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Sexuality and the Law

Feminism

University of Michigan Law School

Articles 1 - 8 of 8

Full-Text Articles in Law

Beyond The Binary: What Can Feminists Learn From Intersex Transgender Jurisprudence, Julie Greenberg, Marybeth Herald, Mark Strasser Jan 2010

Beyond The Binary: What Can Feminists Learn From Intersex Transgender Jurisprudence, Julie Greenberg, Marybeth Herald, Mark Strasser

Michigan Journal of Gender & Law

Our panel will be discussing recent developments in the intersex and transsexual communities. The transsexual community began to organize in the 1970s, but did not fully develop into a vibrant movement until the 1990s. The intersex movement was born in the mid-1990s and has rapidly developed a strong and influential voice. Recently, both movements have undergone profound changes and each has provided new and unique theoretical perspectives that can potentially benefit other social justice groups. The purpose of our dialogue today is to describe these developments and explore how feminists could potentially benefit from the theoretical frameworks that are being …


Situations, Frames, And Stereotypes: Cognitive Barriers On The Road To Nondiscrimination, Marybeth Herald Jan 2010

Situations, Frames, And Stereotypes: Cognitive Barriers On The Road To Nondiscrimination, Marybeth Herald

Michigan Journal of Gender & Law

A study of the psychological literature can enhance legal theory by focusing attention on how the human brain perceives, distinguishes, categorizes, and ultimately makes decisions. The more that we learn about the brain's intricate operations, the more effective we can be at combating the types of gender biased decisions that influence our lives. In developing strategies to achieve equality, feminist, gay, lesbian, bisexual, transgender, and intersex activists would be wise to learn from the psychological literature. This Article highlights a few examples illustrating how this knowledge might re-direct strategic choices for combating gender inequality.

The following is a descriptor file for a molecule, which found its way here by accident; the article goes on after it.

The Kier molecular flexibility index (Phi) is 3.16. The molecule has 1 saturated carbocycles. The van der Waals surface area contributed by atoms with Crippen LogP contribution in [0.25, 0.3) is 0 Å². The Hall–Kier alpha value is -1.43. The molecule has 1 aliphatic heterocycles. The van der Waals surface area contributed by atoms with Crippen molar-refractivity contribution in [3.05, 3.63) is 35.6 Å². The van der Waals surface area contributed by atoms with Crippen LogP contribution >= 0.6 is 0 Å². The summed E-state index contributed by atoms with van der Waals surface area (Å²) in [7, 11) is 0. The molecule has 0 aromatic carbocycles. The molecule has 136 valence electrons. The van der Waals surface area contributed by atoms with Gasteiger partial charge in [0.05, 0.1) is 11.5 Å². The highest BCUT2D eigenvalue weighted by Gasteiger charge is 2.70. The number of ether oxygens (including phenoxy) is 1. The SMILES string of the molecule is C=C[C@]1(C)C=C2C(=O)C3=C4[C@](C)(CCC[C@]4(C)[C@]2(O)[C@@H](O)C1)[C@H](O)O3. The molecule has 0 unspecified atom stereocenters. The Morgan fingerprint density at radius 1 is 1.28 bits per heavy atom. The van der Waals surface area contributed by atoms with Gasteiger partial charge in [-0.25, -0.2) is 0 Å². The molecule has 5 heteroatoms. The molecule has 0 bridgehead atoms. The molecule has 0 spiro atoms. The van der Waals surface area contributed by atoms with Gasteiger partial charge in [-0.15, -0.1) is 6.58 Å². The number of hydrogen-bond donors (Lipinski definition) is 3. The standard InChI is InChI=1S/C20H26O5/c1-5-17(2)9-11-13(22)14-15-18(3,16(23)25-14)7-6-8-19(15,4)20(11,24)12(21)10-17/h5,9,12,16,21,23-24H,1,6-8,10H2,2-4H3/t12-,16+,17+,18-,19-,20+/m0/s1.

The Family Law Doctrine Of Equivalence, Amy L. Wax Jan 2009

The Family Law Doctrine Of Equivalence, Amy L. Wax

Michigan Law Review

Students of patent law learn the doctrine of equivalents. According to the doctrine, a patent protects an invention that does "the same work in substantially the same way, and accomplish[ es] substantially the same result," as the device described in the patent, even if it differs "'in name, form, or shape." In her new book, Nancy Polikoff has fashioned something like a parallel doctrine for families. Let's call it (with a slight play on words) the family law Doctrine of Equivalence. In today's world, according to Polikoff, a broad set of relationships now plays the same role as marriage and …


Judging Sex In War, Karen Engle Apr 2008

Judging Sex In War, Karen Engle

Michigan Law Review

Rape is often said to constitute a fate worse than death. It has long been deployed as an instrument of war and outlawed by international humanitarian law as a serious-sometimes even capital-crime. While disagreement exists over the meaning of rape and the proof that should be required to convict an individual of the crime, today the view that rape is harmful to women enjoys wide concurrence. Advocates for greater legal protection against rape often argue that rape brings shame upon raped women as well as upon their communities. Shame thus adds to rape's power as a war weapon. Sexual violence …